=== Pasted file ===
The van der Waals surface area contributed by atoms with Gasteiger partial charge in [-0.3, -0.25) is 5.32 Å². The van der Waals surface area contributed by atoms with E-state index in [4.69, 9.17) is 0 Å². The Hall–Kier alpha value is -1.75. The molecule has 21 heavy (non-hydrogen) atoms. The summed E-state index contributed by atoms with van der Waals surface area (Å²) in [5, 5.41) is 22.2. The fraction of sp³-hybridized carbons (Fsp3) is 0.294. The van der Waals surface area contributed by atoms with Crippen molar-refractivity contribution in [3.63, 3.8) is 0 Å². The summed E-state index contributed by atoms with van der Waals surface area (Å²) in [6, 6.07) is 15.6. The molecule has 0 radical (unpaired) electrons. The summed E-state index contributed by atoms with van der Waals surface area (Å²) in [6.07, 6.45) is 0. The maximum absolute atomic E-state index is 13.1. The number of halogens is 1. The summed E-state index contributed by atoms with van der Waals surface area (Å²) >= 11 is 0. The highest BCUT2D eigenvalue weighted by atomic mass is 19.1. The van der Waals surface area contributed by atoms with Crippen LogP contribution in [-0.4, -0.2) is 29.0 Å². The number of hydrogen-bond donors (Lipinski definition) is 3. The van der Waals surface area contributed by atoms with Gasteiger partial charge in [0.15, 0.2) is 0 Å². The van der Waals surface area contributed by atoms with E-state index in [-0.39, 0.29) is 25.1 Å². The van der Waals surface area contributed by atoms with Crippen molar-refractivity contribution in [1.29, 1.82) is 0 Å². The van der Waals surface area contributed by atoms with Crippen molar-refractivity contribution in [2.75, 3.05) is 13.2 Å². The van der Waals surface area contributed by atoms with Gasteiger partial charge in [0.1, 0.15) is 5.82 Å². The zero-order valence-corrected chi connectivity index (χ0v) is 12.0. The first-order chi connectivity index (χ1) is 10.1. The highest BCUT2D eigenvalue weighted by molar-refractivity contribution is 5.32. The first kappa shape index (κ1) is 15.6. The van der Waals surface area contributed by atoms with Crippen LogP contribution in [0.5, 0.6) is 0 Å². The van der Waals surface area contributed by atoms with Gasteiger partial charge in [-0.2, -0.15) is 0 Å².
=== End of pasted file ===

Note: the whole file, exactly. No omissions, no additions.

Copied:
The van der Waals surface area contributed by atoms with Gasteiger partial charge in [-0.3, -0.25) is 5.32 Å². The van der Waals surface area contributed by atoms with E-state index in [4.69, 9.17) is 0 Å². The Hall–Kier alpha value is -1.75. The molecule has 21 heavy (non-hydrogen) atoms. The summed E-state index contributed by atoms with van der Waals surface area (Å²) in [5, 5.41) is 22.2. The fraction of sp³-hybridized carbons (Fsp3) is 0.294. The van der Waals surface area contributed by atoms with Crippen molar-refractivity contribution in [3.63, 3.8) is 0 Å². The summed E-state index contributed by atoms with van der Waals surface area (Å²) in [6, 6.07) is 15.6. The molecule has 0 radical (unpaired) electrons. The summed E-state index contributed by atoms with van der Waals surface area (Å²) in [6.07, 6.45) is 0. The maximum absolute atomic E-state index is 13.1. The number of halogens is 1. The summed E-state index contributed by atoms with van der Waals surface area (Å²) >= 11 is 0. The highest BCUT2D eigenvalue weighted by atomic mass is 19.1. The van der Waals surface area contributed by atoms with Crippen LogP contribution in [-0.4, -0.2) is 29.0 Å². The number of hydrogen-bond donors (Lipinski definition) is 3. The van der Waals surface area contributed by atoms with Gasteiger partial charge in [0.15, 0.2) is 0 Å². The van der Waals surface area contributed by atoms with E-state index in [-0.39, 0.29) is 25.1 Å². The van der Waals surface area contributed by atoms with Crippen molar-refractivity contribution in [1.29, 1.82) is 0 Å². The van der Waals surface area contributed by atoms with Crippen molar-refractivity contribution in [2.75, 3.05) is 13.2 Å². The van der Waals surface area contributed by atoms with Gasteiger partial charge in [0.1, 0.15) is 5.82 Å². The zero-order valence-corrected chi connectivity index (χ0v) is 12.0. The first-order chi connectivity index (χ1) is 10.1. The highest BCUT2D eigenvalue weighted by molar-refractivity contribution is 5.32. The first kappa shape index (κ1) is 15.6. The van der Waals surface area contributed by atoms with Crippen LogP contribution in [0.5, 0.6) is 0 Å². The van der Waals surface area contributed by atoms with Gasteiger partial charge in [-0.2, -0.15) is 0 Å².